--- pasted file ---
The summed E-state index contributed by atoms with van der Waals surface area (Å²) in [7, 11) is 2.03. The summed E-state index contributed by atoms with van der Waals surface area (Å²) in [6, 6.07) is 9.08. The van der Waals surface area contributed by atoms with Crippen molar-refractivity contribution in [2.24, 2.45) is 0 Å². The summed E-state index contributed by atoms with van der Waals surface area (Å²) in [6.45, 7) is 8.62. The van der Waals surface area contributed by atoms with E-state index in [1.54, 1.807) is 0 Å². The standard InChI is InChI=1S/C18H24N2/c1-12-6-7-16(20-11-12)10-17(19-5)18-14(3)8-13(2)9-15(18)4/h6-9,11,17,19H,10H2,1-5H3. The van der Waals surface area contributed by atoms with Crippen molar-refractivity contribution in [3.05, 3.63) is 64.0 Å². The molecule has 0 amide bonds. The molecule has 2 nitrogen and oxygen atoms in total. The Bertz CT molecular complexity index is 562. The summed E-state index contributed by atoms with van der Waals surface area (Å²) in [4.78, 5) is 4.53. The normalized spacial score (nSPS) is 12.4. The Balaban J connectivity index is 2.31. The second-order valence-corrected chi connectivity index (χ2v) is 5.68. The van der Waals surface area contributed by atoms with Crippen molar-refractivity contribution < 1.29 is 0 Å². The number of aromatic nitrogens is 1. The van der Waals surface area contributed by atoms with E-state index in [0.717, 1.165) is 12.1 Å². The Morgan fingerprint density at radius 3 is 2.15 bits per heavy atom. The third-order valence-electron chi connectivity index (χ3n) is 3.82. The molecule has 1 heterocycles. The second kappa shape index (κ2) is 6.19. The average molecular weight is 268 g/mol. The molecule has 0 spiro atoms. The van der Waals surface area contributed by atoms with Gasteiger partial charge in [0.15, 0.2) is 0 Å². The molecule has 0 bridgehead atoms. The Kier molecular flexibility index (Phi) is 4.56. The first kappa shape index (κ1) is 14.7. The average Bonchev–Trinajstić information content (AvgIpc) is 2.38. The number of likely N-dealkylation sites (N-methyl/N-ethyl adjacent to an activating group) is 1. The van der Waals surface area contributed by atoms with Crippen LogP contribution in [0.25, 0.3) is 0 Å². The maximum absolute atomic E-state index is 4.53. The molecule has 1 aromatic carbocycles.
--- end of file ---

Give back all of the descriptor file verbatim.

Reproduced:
The summed E-state index contributed by atoms with van der Waals surface area (Å²) in [7, 11) is 2.03. The summed E-state index contributed by atoms with van der Waals surface area (Å²) in [6, 6.07) is 9.08. The van der Waals surface area contributed by atoms with Crippen molar-refractivity contribution in [2.24, 2.45) is 0 Å². The summed E-state index contributed by atoms with van der Waals surface area (Å²) in [6.45, 7) is 8.62. The van der Waals surface area contributed by atoms with E-state index in [1.54, 1.807) is 0 Å². The standard InChI is InChI=1S/C18H24N2/c1-12-6-7-16(20-11-12)10-17(19-5)18-14(3)8-13(2)9-15(18)4/h6-9,11,17,19H,10H2,1-5H3. The van der Waals surface area contributed by atoms with Crippen molar-refractivity contribution in [3.05, 3.63) is 64.0 Å². The molecule has 0 amide bonds. The molecule has 2 nitrogen and oxygen atoms in total. The Bertz CT molecular complexity index is 562. The summed E-state index contributed by atoms with van der Waals surface area (Å²) in [4.78, 5) is 4.53. The normalized spacial score (nSPS) is 12.4. The Balaban J connectivity index is 2.31. The second-order valence-corrected chi connectivity index (χ2v) is 5.68. The van der Waals surface area contributed by atoms with Crippen molar-refractivity contribution < 1.29 is 0 Å². The number of aromatic nitrogens is 1. The van der Waals surface area contributed by atoms with E-state index in [0.717, 1.165) is 12.1 Å². The Morgan fingerprint density at radius 3 is 2.15 bits per heavy atom. The third-order valence-electron chi connectivity index (χ3n) is 3.82. The molecule has 1 heterocycles. The second kappa shape index (κ2) is 6.19. The average molecular weight is 268 g/mol. The molecule has 0 spiro atoms. The van der Waals surface area contributed by atoms with Gasteiger partial charge in [0.15, 0.2) is 0 Å². The molecule has 0 bridgehead atoms. The Kier molecular flexibility index (Phi) is 4.56. The first kappa shape index (κ1) is 14.7. The average Bonchev–Trinajstić information content (AvgIpc) is 2.38. The number of likely N-dealkylation sites (N-methyl/N-ethyl adjacent to an activating group) is 1. The van der Waals surface area contributed by atoms with Crippen LogP contribution in [0.25, 0.3) is 0 Å². The maximum absolute atomic E-state index is 4.53. The molecule has 1 aromatic carbocycles.